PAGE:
If you know who Safia Akhtar is you would probably know her as Javed and Salman Akhtar’s mother, Jan Nisar Akhtar’s wife, or Asrar-ul-Haq, better known as Majaz Lakhnawi’s sister but Safia was quite the personality herself. She was a brilliant writer, poet, author, teacher, critic, and connoisseur of Urdu literature.
The best of Safia Akhtar’s work includes the letters that she wrote to her husband while they were apart. Her letters which were written over a period of nine years were published after her death by her husband as “Hurf-e-Ashna” and “Zer-e-lab” translating to “familiar words” and “below the lips” respectively. Safia Akhtar also wrote, “Andaz-e-Nazar” (The way to look at it) which is a collection of short essays.
Safia’s sister Hamida Salim was also a talented writer having authored many books like “Hum Saath the”(We were together) which gives an account of the lives of the siblings. Javed Akhtar, her son who lost Safia only when he was eight years old calls his mother a “nayaab aurat” during her time.
Childhood, education, and early life
Safia Siraj-ul-Haq was born in Rudauli, Uttar Pradesh. Safia was an educated Muslim woman, one of the first of her time, in the 1940s. As Javed Akhtar recalls, his Nana (maternal grandfather) mentioned to him that someone once visiting couldn’t locate their house and asked for directions to the house of the girl who graduated and was easily guided to Safia Akhatars place.
Safia’s primary education took place at home where her father, Chowdhary Seraj-ul-Haq, taught her English, Urdu, and Farsi. Her brother, Majaz, assisted her with mathematics and she was tutored in the Quran by a female teacher. Owing to her father’s transfer, who was a law graduate, a door opened for Safia Akhtar and her siblings for further education. She was admitted to Karamat Hussain Muslim Girls college in the fourth grade. However, soon after, her father was transferred again from Agra, where Safia was studying living at a hostel, to Aligarh.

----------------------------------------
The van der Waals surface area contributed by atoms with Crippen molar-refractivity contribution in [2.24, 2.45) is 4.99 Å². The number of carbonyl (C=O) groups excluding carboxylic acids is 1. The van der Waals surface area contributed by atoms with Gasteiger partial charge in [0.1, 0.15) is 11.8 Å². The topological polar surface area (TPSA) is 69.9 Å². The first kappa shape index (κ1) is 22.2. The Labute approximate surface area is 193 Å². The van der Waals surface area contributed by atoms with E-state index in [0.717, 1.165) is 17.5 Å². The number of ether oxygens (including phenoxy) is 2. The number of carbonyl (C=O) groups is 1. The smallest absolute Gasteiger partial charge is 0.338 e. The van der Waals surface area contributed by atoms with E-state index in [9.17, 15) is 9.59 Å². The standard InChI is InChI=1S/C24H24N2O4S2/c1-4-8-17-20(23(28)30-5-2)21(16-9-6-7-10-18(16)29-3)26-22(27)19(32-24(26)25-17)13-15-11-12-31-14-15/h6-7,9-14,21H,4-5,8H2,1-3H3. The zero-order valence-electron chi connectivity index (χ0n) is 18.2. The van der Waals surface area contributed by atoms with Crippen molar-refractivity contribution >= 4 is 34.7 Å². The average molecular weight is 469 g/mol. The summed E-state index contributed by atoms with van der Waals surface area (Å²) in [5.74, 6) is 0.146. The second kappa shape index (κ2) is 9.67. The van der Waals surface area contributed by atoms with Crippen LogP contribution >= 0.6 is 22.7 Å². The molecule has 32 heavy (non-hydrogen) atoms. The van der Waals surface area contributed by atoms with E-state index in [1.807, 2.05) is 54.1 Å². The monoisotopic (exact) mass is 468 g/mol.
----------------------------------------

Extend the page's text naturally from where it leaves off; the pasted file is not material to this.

Safia Akhtar then started studying at Abdullah College and excelled in her academics. After completing high school, she had to wait a year for the B.A. classes to start in the girls’ college. Safia stayed in a hostel during her B.A. and after completing it, worked as a supervisor of a training program with her teachers as they were amazed by Safia’s caliber. After completing her undergraduate course, she studied further and got a Master’s degree in education from Aligarh Muslim University.
Safia grew up imbibing a progressive ideology. She set foot into education and pursued it at a time when women were rarely given the choice or opportunity to do so. Safia Akhtar chose her life partner, she worked and financially supported her family as well as her husband who was in another state, looking for work. To top it all off, she also took care of her two sons. Safia’s brother and husband were also part of the progressive writers’ movement at the time.
Safia and Jan Nisar Akhtar